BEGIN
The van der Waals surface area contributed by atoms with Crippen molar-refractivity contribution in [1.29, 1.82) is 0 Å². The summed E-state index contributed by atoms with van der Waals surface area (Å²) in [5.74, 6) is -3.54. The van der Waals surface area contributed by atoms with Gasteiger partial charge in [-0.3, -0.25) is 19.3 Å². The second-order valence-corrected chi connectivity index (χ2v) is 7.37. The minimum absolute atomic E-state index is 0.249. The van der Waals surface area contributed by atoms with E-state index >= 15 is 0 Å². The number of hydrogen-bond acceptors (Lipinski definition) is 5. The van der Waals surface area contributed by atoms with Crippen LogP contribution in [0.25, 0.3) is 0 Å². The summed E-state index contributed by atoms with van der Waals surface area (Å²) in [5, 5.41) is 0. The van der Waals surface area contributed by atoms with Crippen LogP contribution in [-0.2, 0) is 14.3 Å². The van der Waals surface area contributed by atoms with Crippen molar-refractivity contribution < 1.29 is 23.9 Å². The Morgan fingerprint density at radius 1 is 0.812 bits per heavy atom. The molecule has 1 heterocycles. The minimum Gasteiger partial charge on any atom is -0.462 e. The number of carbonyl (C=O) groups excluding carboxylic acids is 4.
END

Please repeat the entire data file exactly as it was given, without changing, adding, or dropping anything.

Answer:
The van der Waals surface area contributed by atoms with Crippen molar-refractivity contribution in [1.29, 1.82) is 0 Å². The summed E-state index contributed by atoms with van der Waals surface area (Å²) in [5.74, 6) is -3.54. The van der Waals surface area contributed by atoms with Gasteiger partial charge in [-0.3, -0.25) is 19.3 Å². The second-order valence-corrected chi connectivity index (χ2v) is 7.37. The minimum absolute atomic E-state index is 0.249. The van der Waals surface area contributed by atoms with E-state index >= 15 is 0 Å². The number of hydrogen-bond acceptors (Lipinski definition) is 5. The van der Waals surface area contributed by atoms with Crippen LogP contribution in [0.25, 0.3) is 0 Å². The summed E-state index contributed by atoms with van der Waals surface area (Å²) in [5, 5.41) is 0. The van der Waals surface area contributed by atoms with Crippen LogP contribution in [-0.2, 0) is 14.3 Å². The van der Waals surface area contributed by atoms with Crippen molar-refractivity contribution < 1.29 is 23.9 Å². The Morgan fingerprint density at radius 1 is 0.812 bits per heavy atom. The molecule has 1 heterocycles. The minimum Gasteiger partial charge on any atom is -0.462 e. The number of carbonyl (C=O) groups excluding carboxylic acids is 4.